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Monday: logical conclusions

Digby watched the Sunday shows so I wouldn’t have to and posted Santorum’s rant about Kennedy’s 1960 statement that he wasn’t going to be run by the Pope just because he wanted to be the first Catholic president.

So funny, Santorum’s reaction reminded me of a similar rant from a guy at work we used to have lunch with who proclaimed that he hated New York City so much that if it fell into the ocean, he would not “shed a tear”.  For Rick Santorum, just the thought of Kennedy saying he would put his religious preferences secondary to his Constitutional duties made him “want to throw up”.  Here’s more:

“That makes me throw up and it should make every American who is seen from the president, someone who is now trying to tell people of faith that you will do what the government says, we are going to impose our values on you, not that you can’t come to the public square and argue against it, but now we’re going to turn around and say we’re going to impose our values from the government on people of faith, which of course is the next logical step when people of faith, at least according to John Kennedy, have no role in the public square,” he said. Santorum also said he does not believe in an America where the separation of church and state is “absolute.”

“I don’t believe in an America where the separation of church and state is absolute. The idea that the church can have no influence or no involvement in the operation of the state is absolutely antithetical to the objectives and vision of our country,” said Santorum. “This is the First Amendment. The First Amendment says the free exercise of religion. That means bringing everybody, people of faith and no faith, into the public square. Kennedy for the first time articulated the vision saying, no, ‘faith is not allowed in the public square. I will keep it separate.’ Go on and read the speech ‘I will have nothing to do with faith. I won’t consult with people of faith.’ It was an absolutist doctrine that was foreign at the time of 1960,” he said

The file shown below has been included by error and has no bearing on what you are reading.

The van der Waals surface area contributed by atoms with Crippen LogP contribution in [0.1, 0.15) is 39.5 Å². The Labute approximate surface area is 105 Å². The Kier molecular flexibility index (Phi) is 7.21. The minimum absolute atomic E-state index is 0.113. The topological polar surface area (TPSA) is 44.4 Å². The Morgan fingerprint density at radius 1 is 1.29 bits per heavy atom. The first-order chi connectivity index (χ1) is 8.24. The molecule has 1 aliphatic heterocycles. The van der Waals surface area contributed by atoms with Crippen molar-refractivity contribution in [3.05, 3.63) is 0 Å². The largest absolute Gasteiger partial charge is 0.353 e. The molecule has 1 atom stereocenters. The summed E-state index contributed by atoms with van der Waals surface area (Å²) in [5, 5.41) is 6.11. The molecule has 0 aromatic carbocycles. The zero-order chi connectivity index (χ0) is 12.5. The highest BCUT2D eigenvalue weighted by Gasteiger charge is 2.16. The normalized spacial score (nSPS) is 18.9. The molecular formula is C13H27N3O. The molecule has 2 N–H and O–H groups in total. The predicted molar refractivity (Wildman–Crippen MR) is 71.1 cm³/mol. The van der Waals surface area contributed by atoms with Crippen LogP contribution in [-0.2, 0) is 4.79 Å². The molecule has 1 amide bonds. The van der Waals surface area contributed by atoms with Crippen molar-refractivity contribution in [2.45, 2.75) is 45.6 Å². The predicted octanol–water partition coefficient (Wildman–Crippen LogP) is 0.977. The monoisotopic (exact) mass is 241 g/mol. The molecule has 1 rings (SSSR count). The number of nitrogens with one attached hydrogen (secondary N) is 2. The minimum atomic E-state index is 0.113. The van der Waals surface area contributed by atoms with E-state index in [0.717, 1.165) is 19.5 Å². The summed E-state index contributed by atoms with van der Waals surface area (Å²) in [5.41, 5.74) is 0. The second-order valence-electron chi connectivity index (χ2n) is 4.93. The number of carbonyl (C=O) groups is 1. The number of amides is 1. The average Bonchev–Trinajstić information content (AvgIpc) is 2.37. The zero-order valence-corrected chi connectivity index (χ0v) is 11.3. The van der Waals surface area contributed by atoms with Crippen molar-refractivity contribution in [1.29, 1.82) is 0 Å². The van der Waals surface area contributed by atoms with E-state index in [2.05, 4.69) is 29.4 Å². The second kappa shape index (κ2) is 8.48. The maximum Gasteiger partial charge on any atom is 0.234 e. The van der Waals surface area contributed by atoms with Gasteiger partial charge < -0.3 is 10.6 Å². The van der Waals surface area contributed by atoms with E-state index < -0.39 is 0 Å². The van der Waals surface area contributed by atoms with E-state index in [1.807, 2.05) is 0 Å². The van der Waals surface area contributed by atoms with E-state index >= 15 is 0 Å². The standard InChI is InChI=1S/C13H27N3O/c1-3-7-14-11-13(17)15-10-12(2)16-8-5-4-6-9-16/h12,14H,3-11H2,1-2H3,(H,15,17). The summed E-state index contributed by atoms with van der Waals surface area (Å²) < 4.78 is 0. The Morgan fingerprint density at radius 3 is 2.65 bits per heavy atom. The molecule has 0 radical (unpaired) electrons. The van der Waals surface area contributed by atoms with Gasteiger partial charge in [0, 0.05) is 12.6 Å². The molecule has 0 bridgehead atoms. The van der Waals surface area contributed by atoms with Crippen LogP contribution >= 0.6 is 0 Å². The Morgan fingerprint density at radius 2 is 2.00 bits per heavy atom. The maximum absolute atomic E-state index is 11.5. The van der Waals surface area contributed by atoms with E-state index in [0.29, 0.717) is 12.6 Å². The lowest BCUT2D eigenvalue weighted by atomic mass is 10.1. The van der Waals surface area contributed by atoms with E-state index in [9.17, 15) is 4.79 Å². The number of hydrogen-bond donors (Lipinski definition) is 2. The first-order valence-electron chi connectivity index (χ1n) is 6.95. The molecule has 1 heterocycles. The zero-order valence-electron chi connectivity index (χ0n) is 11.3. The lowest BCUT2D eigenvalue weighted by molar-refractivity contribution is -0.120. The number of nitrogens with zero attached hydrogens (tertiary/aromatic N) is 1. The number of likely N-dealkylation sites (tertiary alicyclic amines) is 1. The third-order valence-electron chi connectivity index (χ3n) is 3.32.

I don’t have any doubt that there are people who want to impose their values on the rest of us using government resources.  But from the evidence I’ve gathered in the last couple of years, it looks like the Catholics and other religious organizations are doing most of the impositions.   Those of us who want to keep state and church separate have no problem with Catholic values or religious values as long as we’re not forced to live by them.

But of course, this issue is not going to go away if the right has anything to say about it.  It’s amusing that there are so many Democrats in places like Michigan who think that prolonging the Republican primary is going to make it easier for Obama to win by pointing out how radical the Republicans really are. It’s pretty childish when you think about it.  It’s one thing to make a protest vote based on ethics and in support of voters’ rights.  It’s quite another to ignore all of the pain and suffering around you and work on behalf of the guy who has spared only the barest minimum of his enormous powers to alleviate any of it.  Note that making it harder for Obama to win Democrats’ votes would be a better use of their time but there’s no talking to people who are convinced they have the true religion.  What’s going to happen is that eventually, the Republican side of the aisle will get their shit together, a nominee will be selected, it won’t be Santorum but maybe he’ll get the second spot to keep the Mormon on the straight and narrow.  And then all of the money they’ve been saving up for the general election will be rolled out.